Volkswagen’s culture of silencing dissent, absolute obedience and “forceful ambition” created the scandalous emission test deception and allowed it to continue for a decade, the New York Times recently reported.
The NYT said that VW chief executives, Ferdinand Piëch, who served from 1993 to 2002, and Martin Winterkorn, CEO from 2007 until the scandal forced his resignation, made Volkswagen “a place where subordinates were fearful of contradicting their superiors and were afraid to admit failure.”
Indeed, Volkswagen’s new management quickly attributed the emission crisis to a “chain of mistakes” and “culture of tolerance” for rule breaking that allowed the deception to last for as long as it did, reported the Wall Street Journal. The story followed a news conference by VW’s recently-installed leaders, Chairman Hans Dieter Pötsch and Chief Executive Matthias Müller.
The emission testing was a result of production challenges to meet tough US emission standards on time and within budget. To get around the challenges, Volkswagen engineers introduced software that lowered nitrogen oxides in VW, Audi and Porsche models. Now the company has to fix more than a million cars.
Did Volkswagen’s culture make engineers believe their actions would be accepted?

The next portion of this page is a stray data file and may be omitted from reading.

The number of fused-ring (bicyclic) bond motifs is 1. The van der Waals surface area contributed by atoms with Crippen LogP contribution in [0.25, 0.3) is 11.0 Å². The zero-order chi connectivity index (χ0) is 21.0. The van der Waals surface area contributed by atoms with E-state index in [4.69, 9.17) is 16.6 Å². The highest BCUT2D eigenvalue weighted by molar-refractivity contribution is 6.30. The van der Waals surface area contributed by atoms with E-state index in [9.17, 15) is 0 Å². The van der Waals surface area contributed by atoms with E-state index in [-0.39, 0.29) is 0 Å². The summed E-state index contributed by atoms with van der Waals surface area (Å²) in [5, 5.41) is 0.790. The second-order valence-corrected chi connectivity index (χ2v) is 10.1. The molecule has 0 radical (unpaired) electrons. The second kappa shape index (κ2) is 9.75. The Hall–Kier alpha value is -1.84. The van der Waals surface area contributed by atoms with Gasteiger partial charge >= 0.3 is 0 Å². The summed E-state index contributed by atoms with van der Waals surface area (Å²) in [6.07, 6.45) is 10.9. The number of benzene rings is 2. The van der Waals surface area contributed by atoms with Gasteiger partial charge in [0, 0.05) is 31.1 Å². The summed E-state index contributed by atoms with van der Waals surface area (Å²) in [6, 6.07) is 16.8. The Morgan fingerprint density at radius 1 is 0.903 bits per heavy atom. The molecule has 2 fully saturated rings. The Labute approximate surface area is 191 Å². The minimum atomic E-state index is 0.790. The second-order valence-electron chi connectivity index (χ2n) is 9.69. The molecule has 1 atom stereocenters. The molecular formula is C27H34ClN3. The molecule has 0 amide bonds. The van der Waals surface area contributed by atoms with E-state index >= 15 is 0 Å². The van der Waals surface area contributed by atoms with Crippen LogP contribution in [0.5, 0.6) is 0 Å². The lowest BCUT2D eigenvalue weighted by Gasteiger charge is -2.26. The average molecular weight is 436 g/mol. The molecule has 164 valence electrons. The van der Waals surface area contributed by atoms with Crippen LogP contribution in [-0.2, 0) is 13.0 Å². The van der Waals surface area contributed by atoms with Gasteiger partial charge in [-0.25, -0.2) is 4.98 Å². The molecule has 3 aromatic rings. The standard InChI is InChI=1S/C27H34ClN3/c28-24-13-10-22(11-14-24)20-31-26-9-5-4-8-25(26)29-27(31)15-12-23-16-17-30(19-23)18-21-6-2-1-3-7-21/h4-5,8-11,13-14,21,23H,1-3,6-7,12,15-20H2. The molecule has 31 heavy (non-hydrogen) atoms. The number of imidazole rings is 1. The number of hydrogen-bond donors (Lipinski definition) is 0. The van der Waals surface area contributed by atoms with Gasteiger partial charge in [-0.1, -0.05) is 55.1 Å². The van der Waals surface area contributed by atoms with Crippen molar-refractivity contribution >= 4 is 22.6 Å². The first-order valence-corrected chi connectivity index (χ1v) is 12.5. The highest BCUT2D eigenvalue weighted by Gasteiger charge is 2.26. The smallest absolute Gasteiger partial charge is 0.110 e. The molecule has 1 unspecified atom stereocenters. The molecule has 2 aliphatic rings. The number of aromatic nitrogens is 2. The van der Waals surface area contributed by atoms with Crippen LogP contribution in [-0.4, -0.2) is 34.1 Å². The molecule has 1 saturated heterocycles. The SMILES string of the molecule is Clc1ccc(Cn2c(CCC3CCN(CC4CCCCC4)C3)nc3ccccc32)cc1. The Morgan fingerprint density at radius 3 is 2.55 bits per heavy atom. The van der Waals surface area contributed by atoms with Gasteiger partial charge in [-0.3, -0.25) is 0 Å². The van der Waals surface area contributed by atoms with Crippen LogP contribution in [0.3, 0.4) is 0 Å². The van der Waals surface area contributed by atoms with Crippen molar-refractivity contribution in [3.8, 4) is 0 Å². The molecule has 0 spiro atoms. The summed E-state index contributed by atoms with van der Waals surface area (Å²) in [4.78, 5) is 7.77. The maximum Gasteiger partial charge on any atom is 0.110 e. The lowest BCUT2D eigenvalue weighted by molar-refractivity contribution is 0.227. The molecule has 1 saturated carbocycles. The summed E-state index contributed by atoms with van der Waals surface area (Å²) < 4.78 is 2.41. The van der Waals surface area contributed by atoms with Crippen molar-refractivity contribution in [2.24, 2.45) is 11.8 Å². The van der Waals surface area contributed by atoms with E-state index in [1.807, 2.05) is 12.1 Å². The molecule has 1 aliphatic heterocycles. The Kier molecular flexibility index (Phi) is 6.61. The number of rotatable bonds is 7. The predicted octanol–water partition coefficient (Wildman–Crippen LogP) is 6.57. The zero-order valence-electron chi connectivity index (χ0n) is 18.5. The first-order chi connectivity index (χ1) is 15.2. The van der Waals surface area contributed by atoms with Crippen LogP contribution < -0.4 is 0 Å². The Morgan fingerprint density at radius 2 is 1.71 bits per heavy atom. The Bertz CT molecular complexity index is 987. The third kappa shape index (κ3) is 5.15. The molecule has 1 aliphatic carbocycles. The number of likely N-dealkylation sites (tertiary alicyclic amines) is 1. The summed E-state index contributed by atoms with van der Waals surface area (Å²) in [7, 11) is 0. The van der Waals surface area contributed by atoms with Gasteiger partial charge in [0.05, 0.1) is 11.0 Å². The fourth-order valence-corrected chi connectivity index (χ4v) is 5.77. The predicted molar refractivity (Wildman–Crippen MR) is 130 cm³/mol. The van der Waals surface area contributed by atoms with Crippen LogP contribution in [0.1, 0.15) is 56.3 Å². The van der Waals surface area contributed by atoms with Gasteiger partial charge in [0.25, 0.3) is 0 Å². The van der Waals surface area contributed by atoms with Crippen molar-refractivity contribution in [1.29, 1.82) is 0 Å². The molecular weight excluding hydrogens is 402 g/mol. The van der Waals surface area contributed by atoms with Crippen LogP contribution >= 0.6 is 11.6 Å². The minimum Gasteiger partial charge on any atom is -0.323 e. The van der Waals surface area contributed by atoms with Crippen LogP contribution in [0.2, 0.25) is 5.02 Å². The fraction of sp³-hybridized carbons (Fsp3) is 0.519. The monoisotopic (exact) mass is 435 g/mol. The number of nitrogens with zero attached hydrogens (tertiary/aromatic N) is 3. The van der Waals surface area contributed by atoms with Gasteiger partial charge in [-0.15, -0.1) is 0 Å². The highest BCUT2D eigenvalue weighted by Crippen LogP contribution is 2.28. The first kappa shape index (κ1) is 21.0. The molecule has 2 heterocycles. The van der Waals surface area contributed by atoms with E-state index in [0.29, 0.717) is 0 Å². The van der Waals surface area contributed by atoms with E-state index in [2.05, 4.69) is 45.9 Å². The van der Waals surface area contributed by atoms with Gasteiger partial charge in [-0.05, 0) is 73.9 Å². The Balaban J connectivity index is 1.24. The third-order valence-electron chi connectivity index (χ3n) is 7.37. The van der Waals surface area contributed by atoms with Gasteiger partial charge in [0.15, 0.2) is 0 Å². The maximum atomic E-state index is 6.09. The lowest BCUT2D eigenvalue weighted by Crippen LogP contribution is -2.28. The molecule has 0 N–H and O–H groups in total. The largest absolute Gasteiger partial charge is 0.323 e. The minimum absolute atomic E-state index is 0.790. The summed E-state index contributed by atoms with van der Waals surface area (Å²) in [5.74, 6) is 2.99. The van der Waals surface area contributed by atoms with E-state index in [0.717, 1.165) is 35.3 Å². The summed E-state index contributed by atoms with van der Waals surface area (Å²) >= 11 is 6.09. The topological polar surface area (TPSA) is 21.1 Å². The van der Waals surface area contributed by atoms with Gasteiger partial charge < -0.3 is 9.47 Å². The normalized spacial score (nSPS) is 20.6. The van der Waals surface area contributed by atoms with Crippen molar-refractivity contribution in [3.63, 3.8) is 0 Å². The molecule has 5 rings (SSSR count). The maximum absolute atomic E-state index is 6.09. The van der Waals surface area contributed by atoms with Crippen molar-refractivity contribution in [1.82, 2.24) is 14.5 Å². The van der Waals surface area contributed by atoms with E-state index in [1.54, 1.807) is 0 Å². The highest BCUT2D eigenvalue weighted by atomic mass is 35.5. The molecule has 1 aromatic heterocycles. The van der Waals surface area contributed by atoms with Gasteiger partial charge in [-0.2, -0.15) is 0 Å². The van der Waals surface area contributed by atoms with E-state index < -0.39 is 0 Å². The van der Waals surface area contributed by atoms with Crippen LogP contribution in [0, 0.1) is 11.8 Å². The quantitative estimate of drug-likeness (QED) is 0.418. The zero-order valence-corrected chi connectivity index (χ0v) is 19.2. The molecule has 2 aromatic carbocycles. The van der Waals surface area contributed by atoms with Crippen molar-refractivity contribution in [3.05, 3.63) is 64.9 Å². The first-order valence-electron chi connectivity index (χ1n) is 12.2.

Edward Hadas, economics editor at Reuters Breakingviews, wrote that as early as 2007, and then again in 2011, VW received warnings about foul play and manipulation. Arrogant executives, bosses who didn’t delegate important decision-making, and subordinates who “are expected to succeed, not to moan about problems which they cannot solve” allowed the deception to continue.
“So it is easy to imagine the pressure on the engineers who had been ordered to find a low-price way to keep diesel emissions down on a new engine model,” Hadas wrote.
This argument was confirmed by several former and current employees who spoke to the New York Times. One high-ranking executive said the culture promoted “be aggressive at all times.” A former employee compared Volkswagen’s leadership to that of the nefarious North Korean system; and a former VW engineer wrote in a published letter: “Here at Volkswagen in the last few years, we have forgotten to say, ‘I won’t do this. I cannot. I am sorry.”
VW, to be sure, is not alone in cases where company culture can create serious economic or even legal issues. Hadas references the numerous trading scandals at investment banks: “At the banks, the desire for higher profits was much greater than the interest in a pure culture. Besides, in an environment where people were regularly fired for no obvious reason, asking hard questions promised more pain than gain. So few hard questions were asked.”
Another organization that continually analyzes its culture is the military. In “The HR lesson you can learn from Bowe Bergdahl,” Molly Moseley, a vice president at LinkUp Job Search Engine who has been named by LinkedIn as one of its Top 10 Voices on Management and Corporate Culture, analyzed the former POW/hostage’s assertion that he only left his unit to warn higher commanders of adverse conditions.
She recommended that companies can maintain open communication by creating a mechanism for employees to feel empowered and protected when they provide feedback. In addition to the feedback system mechanism, there is a need for planned action to create faith in it, she wrote.